Spellbound by Imesha in Second Life

Imesha; Inara Pey, February 2016, on Flickr Imesha (click any image for full size)

Arriving in Imesha, Shaman Nitely’s and Ime Poplin’s multi-level cityscape, one might be forgiven for thinking they’ arrived in a corner of a city made famous on the big screen though the likes of Blade Runner or on television via Total Recall 2070. Buildings rise on all sides,  elevated roads and sidewalks passing along the deep gorges formed between the gaudily lit towers, ramps and stairways providing links between the different levels, allowing passage between them. Each level is perhaps just a little darker than the one above, until at the lowest, the visitor eventually comes to  brick buildings of a much earlier era, graffiti strewn façades tired, old original roads, where visible, cobbled and aged.

But Imesha is no direct homage to either Ridley Scott’s film (or those which copied its approach to a dystopian view of future cities), nor is it an echo of the Los Angeles of Total Recall 2070. While it may contain similar fusion of occidental-Sino-Japanese influences, it is very much its own place, and a quite spectacular one at that.

Imesha; Inara Pey, February 2016, on Flickr Imesha

From the upper levels s setting sun can be seen, limning the tallest buildings, its glow competing with their own brightly lit surfaces and myriad lights. Flashing billboards stare down at visitors from side sides of some of the buildings, the oriental faces on them flickering and smiling, the ambient sound scape shifting and changing to suit the environment as one explores.

And there is plenty to be found when exploring! “We added as much detail as we could for a homestead,” Shaman informed me when I bumped into him and Ime re-working a part of the landing area. “That’s why we are constantly replacing stuff with lower prim alternatives!”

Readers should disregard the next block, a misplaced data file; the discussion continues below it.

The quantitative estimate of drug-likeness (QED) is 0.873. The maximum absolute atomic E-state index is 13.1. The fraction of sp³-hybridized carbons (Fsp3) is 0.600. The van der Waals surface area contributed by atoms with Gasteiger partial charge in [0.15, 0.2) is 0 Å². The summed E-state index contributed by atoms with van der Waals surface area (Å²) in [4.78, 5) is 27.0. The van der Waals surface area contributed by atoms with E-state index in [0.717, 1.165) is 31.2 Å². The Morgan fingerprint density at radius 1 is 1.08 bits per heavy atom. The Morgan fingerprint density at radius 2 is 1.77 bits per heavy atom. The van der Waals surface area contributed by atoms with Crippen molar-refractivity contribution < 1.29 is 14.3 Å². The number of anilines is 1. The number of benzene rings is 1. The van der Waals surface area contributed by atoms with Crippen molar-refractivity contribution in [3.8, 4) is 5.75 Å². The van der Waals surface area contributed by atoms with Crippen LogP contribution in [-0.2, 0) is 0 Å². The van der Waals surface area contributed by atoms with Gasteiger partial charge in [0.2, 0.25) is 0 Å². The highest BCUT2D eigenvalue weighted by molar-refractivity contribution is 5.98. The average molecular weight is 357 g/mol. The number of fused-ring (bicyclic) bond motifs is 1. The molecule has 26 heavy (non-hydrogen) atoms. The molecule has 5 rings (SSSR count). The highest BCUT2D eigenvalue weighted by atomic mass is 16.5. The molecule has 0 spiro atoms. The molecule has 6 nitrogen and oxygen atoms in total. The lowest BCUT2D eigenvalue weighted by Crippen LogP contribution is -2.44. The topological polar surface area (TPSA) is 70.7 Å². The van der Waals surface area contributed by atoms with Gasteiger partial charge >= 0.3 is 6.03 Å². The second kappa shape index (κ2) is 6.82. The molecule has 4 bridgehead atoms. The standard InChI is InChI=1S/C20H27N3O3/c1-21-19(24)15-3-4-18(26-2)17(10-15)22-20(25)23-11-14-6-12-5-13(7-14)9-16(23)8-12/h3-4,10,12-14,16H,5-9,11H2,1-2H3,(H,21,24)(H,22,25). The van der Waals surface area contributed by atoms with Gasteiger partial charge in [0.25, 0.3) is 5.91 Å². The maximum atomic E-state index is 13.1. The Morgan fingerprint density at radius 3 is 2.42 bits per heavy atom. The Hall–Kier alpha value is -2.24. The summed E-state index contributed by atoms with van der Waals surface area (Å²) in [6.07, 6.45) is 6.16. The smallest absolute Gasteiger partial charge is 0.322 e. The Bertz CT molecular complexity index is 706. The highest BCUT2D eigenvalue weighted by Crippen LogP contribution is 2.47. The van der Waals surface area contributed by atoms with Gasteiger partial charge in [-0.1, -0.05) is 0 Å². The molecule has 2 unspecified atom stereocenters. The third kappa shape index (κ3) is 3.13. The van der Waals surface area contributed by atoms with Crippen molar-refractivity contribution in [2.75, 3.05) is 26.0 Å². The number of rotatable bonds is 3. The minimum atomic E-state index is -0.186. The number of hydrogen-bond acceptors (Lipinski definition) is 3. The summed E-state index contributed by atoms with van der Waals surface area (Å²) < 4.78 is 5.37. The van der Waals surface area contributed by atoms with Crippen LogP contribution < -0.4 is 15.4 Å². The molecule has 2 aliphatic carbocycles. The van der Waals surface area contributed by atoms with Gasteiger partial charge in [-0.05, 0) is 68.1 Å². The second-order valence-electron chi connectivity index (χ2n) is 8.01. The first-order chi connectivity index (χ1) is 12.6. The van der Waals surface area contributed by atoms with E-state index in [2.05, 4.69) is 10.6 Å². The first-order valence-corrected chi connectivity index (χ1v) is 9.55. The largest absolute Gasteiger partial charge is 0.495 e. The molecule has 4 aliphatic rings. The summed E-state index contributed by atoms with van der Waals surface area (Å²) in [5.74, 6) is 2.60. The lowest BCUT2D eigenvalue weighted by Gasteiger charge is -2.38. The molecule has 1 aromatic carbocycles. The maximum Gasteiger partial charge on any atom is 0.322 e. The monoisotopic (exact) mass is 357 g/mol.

Imesha; Inara Pey, February 2016, on Flickr Imesha

As we chatted, a Chinese paper lantern drifted by, doubtless riding on the air currents winding around the buildings. Watching it pass, I commented on the nods to Blade Runner etc. “Yes we wanted that Sci fi look,” Shaman replied, “but we also wanted to make it a bit more homely; not cold.”

A teleport system is available at the landing point, providing the means to hop directly to the various local destinations – the club, the diner, the art garden, etc. However, I’d strongly advise anyone making a visit to eschew this and strike out of foot. The best way is through the doors leading to the club space, or up the stairs alongside them. Both will lead you to routes connecting the platform to other parts of the region.

Imesha; Inara Pey, February 2016, on Flickr Imesha (click any image for full size)

Finding your way between all the levels may take a little time, but this will also allow you to hopefully see all of the detail and care put into this build. Do make sure you have ALM enabled as well (you don’t have to enable Shadows, which are the big performance hit); excellent use of materials is made in much of the region, so having ALM on increases the visual appeal of the Imesha.

All told, this is a fabulous deign and build, and one that should be enjoyed by all who visit. Should you do so, please consider supporting Ime’s and Shaman’s efforts to offer it to Second Life, by making a donation at one of the tip jars found throughout the region.

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